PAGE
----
This Dark Age

A manual for life in the modern world.

By Daniel Schwindt

This Dark Age is now available in paperback on Amazon. The print version is MUCH cleaner than this online version, which is largely unedited and has fallen by the wayside as the project has grown. If you’ve appreciated my writing, please consider leaving a review on the relevant paperback volumes. The print edition also includes new sections (Military History, War Psychology, Dogmatic Theology).

Volume 1 | Volume 2 | Volume 3| Volume 4 | Volume 5 | Volume 6


Land cannot be called a commodity for the simple reason that it is not produced by human labor. Land is that which is labored upon in order to produce commodities. It is presupposed by, and is therefore prior to, all economic activities. It can in a limited sense be improved upon or impoverished by human labor, but the notions of production and reproduction break down when applied to it.[1]

If it is to be classified in conventional terms, we could most accurately call it a form of global “capital”; and in fact it is the most primordial form of capital. And although it is possible to price, buy, and sell a piece of land, its unique nature prevents it from behaving as a commodity when subjected to market forces. This is why it has been treated with special consideration throughout history. For example, it is said in the Old Testament: “The land must not be sold permanently, because the land is mine and you reside in my land as foreigners and strangers.”[2] Moreover, in the Middle Ages it was the king and the king only, who could be said to “own” any land, and everyone else—dukes, knights, peasants, villains—were only tenants in fealty to the king, who himself was only playing the role (acknowledged as such) of God, who was the true owner.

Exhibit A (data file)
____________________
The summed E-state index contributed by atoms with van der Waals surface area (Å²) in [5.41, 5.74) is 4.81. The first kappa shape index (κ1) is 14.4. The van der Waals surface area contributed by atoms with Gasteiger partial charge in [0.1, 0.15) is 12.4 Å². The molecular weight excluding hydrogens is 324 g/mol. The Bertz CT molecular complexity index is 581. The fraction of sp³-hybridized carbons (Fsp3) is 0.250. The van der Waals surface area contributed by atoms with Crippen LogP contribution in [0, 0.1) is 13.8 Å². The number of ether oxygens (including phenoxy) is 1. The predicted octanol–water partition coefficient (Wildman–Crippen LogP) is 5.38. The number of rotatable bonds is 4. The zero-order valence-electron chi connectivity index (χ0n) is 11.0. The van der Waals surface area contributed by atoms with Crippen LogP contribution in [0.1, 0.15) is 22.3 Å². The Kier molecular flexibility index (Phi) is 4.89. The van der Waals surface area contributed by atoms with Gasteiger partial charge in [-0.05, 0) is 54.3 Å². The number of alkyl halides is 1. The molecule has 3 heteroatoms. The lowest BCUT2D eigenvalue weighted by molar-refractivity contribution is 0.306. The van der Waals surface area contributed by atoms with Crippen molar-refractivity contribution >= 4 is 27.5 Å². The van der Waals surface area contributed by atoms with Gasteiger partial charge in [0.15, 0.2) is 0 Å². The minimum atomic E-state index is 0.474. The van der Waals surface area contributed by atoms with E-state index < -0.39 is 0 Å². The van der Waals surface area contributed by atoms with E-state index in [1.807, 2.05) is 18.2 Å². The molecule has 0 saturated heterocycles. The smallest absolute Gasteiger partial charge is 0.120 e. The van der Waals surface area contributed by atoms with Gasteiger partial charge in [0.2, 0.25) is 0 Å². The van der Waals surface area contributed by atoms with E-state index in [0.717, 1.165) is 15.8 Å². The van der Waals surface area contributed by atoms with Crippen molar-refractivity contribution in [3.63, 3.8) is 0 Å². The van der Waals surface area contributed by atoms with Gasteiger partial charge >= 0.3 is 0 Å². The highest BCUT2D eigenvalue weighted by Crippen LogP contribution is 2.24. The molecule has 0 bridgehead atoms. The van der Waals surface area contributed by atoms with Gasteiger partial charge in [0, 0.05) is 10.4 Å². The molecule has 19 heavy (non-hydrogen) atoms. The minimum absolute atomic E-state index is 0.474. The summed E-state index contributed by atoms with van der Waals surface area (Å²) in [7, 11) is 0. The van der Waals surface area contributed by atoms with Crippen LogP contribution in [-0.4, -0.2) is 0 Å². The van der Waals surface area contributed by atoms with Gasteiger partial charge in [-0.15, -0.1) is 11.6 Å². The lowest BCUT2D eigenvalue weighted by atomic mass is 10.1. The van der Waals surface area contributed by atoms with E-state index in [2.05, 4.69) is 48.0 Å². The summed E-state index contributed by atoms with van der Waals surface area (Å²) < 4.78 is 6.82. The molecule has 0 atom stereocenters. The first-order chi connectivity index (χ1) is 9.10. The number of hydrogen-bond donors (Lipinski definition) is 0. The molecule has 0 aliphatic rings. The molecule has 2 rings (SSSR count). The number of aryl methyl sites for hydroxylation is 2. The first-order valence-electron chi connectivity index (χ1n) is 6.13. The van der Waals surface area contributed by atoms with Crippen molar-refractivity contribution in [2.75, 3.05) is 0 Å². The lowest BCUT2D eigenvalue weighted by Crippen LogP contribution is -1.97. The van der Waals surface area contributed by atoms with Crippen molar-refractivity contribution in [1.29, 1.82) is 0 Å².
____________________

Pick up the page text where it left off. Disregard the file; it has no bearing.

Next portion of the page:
The tradition of the Jubilee is evidence of the unique nature of land ownership. Moreover, we should also mention another traditional form of land ownership known as the “commons.” This form of community ownership, complemented by an emphasis on the equitable distribution of land amongst individual owners, is constantly re-affirmed in CST.[3] In fact the conscientious re-distribution of land is openly encouraged, especially in countries where the concentration of land results in slavery (latifundium).[4]

[1] Recall here our previous observations regarding ownership of one’s body that we do not “own” ourselves as is commonly supposed. One cannot own as chattel what one cannot create.

[2] Lev 25:23.

[3] CSDC, 180.

[4] PP, 23; CSDC, 300.

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